Crayons might seem a bit advanced for your little one, especially if everything is still finding its way to his mouth, but as soon as he’s not tasting his way around, try out the Crayola Triangular Crayons. The shape helps tiny hands get a grip and, bonus, they won’t roll off the high chair tray!

Finally, hammer toys (for lack of a better term) help babies and toddlers develop their hand-eye coordination, not to mention their aim! The B. Whacky Ball hammer toy will provide endless entertainment—and eventually your little one will start whacking the crap out of those balls. (Sorry, no matter how I wrote it, it kind of came out dirty, so I just gave up.)

Happy Shopping!!


Waging War on the Toy Clutter!

This is what the corner of our living room has looked like for the last year.

Our house was quickly becoming one huge playroom, and the Type A control freak in me just couldn’t take it anymore. I don’t mind toys being out and all over the place when we’re home and Olivia is playing. But when she goes to bed and the wine is uncorked, I like to relax in a room that doesn’t look like Toys R’ Us threw up everywhere.

Getting rid of her toys really wasn’t the answer (I’m not nearly that mean!), so organization was the key to my sanity. I knew I’d found the solution to our problem when I visited my friend Jessie and saw this bookcase from One Step Ahead in her living room. It holds tons of books and has storage bins below for toys.

Canvas Sling Bookshelf, $79.95

Done. I went online and bought it the next day. We still had to move some of her toys upstairs because it really was a little ridiculous, but we went from the chaos above to this:

Ahhhh! I really think organization helps me breathe easier, and it keeps me healthy—in part because now it’s far less likely that I’m going to step on a rogue Lego and go flying sideways into the wall.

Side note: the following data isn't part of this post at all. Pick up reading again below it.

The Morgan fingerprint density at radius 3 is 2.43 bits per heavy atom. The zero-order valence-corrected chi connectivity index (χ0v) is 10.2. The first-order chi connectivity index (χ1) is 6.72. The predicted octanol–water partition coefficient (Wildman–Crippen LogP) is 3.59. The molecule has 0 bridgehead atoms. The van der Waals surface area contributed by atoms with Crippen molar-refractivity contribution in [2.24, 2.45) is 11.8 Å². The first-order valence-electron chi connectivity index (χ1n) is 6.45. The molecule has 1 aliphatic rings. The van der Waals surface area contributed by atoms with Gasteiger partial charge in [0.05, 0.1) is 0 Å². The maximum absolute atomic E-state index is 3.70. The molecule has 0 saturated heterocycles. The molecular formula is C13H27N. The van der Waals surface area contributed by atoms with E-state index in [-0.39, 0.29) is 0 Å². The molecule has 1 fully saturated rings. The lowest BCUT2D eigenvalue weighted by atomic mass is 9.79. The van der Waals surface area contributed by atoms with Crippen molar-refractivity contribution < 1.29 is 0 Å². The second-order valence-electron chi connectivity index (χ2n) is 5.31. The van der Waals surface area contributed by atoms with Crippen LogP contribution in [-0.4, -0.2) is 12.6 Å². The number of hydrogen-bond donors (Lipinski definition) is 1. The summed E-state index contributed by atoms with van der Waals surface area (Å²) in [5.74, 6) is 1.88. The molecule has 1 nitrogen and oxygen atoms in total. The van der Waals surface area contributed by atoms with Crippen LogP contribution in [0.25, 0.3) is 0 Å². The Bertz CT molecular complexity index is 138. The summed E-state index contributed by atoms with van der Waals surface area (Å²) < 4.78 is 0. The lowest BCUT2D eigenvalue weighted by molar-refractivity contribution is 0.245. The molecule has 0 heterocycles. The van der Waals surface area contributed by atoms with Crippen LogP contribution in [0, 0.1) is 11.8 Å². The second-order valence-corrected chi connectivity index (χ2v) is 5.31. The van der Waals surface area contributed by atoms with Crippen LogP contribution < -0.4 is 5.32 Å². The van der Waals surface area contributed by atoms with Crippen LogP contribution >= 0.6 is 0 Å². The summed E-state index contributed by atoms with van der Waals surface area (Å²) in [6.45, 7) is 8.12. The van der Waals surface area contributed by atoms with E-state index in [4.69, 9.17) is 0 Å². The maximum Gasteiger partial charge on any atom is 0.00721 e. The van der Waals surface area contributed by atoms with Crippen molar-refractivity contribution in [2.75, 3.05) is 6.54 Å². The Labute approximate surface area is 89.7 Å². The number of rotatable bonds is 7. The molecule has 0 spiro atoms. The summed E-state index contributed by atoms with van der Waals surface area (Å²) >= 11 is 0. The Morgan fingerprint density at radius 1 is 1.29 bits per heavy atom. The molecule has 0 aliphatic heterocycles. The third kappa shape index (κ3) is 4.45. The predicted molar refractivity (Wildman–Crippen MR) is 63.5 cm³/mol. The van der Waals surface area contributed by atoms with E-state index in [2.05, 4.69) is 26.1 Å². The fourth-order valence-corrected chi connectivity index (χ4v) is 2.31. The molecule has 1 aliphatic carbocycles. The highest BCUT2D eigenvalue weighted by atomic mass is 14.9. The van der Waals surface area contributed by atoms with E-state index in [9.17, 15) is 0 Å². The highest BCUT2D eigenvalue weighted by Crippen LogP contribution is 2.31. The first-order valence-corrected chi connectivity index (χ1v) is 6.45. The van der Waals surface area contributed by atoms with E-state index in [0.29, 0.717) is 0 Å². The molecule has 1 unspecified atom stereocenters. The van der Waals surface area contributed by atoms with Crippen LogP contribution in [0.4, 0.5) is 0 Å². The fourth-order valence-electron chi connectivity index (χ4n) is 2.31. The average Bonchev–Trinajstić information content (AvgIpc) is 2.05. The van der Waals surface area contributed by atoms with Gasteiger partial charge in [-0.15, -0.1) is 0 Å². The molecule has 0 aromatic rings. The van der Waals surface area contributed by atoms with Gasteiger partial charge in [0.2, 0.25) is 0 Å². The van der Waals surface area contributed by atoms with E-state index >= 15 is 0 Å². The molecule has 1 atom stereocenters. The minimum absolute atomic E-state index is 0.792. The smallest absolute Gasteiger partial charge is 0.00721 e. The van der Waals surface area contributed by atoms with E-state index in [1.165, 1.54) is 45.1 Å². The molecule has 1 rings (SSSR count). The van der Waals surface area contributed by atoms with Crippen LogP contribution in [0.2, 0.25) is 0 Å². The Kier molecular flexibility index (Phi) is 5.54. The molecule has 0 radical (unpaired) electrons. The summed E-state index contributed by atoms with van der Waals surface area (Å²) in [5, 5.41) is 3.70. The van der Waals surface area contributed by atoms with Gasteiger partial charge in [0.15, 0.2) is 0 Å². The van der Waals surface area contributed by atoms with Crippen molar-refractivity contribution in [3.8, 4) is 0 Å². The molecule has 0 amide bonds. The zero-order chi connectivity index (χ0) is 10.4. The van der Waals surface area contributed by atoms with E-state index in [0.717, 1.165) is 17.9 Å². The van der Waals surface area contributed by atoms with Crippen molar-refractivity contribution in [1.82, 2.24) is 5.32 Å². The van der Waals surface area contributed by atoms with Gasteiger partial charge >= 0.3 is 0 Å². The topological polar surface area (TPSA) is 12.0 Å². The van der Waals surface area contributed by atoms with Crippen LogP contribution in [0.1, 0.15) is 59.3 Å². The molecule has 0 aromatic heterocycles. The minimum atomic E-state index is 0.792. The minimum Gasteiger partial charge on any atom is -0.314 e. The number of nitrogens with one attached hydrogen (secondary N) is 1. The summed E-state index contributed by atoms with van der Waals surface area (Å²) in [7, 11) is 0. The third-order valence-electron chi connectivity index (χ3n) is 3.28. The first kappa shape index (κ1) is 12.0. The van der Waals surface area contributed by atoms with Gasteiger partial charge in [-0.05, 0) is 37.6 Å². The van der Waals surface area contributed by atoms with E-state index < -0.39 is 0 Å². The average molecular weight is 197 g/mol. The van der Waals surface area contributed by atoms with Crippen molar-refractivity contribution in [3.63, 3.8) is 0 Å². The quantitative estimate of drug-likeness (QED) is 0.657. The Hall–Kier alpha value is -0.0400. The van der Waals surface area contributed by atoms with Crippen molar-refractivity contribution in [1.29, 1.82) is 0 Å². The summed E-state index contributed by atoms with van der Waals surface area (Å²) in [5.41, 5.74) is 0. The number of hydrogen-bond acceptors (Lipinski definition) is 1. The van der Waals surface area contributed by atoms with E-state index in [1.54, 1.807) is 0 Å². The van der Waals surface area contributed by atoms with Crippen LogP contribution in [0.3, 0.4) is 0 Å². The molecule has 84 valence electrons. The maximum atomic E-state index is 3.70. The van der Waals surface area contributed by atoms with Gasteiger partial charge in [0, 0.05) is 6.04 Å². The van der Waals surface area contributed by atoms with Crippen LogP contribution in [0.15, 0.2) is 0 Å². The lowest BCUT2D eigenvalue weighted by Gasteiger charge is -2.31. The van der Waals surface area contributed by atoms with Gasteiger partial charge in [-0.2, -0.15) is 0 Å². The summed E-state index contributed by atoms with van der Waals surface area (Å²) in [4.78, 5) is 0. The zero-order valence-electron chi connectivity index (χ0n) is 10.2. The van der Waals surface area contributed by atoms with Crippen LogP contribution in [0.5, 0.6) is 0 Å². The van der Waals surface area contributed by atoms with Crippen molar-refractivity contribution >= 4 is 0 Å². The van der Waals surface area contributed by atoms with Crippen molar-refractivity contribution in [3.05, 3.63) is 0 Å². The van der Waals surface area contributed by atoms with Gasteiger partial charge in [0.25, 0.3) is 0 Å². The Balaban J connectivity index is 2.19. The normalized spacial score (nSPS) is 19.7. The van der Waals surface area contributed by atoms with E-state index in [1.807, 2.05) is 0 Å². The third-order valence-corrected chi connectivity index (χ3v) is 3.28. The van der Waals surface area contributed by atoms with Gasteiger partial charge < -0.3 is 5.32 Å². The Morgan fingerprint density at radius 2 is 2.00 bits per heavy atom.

All Elmo, All the Time

Olivia can’t get enough Elmo. When she was home sick one day, I let her watch part of an episode of Sesame Street, and that was all she wrote. She now climbs onto the couch with the Apple TV remote (she knows I pulled Sesame Street up on Netflix—she’s a smart little cookie!) and says “Elmo?” I don’t get the attraction, but apparently this is a pretty common obsession for the preschool set, and I suppose there are worse things for her to fixate on. So I’ve rounded up some of our favorite Elmo things to share. Enjoy!

Bonus: Zulily is running a sale right now (through Friday) on Elmo apparel for boys and girls. There’s some seriously cute stuff on there!

Elmo Alphabet Lunch Box, $13.29

Elmo Girls Tee, Old Navy, $12.94

 

Crest Elmo and Friends Toothbrush, $3.68

Elmo Take Along Buddy, Sesame Street $15

Elmo Fresh Food Feeder, Toys R Us $5.59

Elmo's ABC Book, Walmart $2.91

Elmo Rashguard, Old Navy $12


Nightstand Redux

In this economy, people are getting creative when it comes to big ticket kid items and toys. Kitchen and workbench play sets from makers like Fisher-Price and Little Tikes will run you about $75 a piece. But with a little time, elbow grease, and  an old nightstand or side table you have around the house (or pick up from a local thrift store), you can make one yourself for your budding chef or architect for around $30. You can even choose colors and patterns to match your little one’s bedroom or playroom- and chances are, your handiwork will turn out MUCH cuter than anything you can find at the store! Just check out these examples from some very creative bloggers:

Photo via dwellingsbydevore.com

Photo via thefrugalgranny.blogspot.com